Over the years, during Lent I have tried, unsuccessfully, to give up a number of indulgencies – chocolate, alcohol, cakes, the list goes on. I never thought I would be forced to give up going to Mass! Although, there are some very good live feeds; as a family we have been to both Portsmouth and Plymouth Cathedrals in recent days. In the current climate it is the next best thing.
Mass gatherings (no pun intended) are part of human behaviour, which is often puzzling. One of my pastimes is people watching. My midnight observations at ASDA saw people unloading shelves quicker than they could be stacked. I am sure behavioural psychologists have a term for this.
As time passes it becomes increasingly clear that any of us could wake up with a cough or temperature, automatically obliging us to hunker up in isolation for two weeks. Facing the real possibility of this without preparation is a daunting thought. For anyone who lives alone, this must be quite simply a terrifying idea, that could explain some, but not all, of the hoarding behaviours that we have all observed.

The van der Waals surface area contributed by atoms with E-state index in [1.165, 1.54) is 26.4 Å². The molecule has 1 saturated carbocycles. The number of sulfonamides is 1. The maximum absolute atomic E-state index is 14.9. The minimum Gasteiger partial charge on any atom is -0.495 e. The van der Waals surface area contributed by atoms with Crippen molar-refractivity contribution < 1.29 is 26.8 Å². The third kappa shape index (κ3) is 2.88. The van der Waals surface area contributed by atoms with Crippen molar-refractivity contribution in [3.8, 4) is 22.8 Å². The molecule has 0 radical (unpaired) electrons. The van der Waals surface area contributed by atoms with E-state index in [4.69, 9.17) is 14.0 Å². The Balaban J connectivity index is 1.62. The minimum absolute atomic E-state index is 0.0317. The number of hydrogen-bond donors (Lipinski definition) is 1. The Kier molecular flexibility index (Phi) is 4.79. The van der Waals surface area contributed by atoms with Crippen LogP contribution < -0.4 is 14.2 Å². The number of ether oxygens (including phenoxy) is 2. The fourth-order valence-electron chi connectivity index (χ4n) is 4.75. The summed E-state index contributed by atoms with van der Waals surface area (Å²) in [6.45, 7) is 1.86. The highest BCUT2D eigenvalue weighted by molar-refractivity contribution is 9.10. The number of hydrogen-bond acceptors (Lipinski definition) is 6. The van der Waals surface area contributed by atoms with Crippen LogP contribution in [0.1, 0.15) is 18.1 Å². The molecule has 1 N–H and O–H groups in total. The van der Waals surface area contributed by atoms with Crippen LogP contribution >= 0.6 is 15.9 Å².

We have a responsibility to look after those vulnerable members of our communities who are in a very difficult position. Living in a society where movement is restricted is a balancing act. Looking out for those in social isolation, total or in part is an act of love for your neighbour, particularly for the most fragile members of the community.
The Church may have had to cancel Mass but this does not mean that Lent is on hold. Perhaps the act of love that comes from the withdrawal of some of our ‘liberties’ can now become part of our Lenten offering.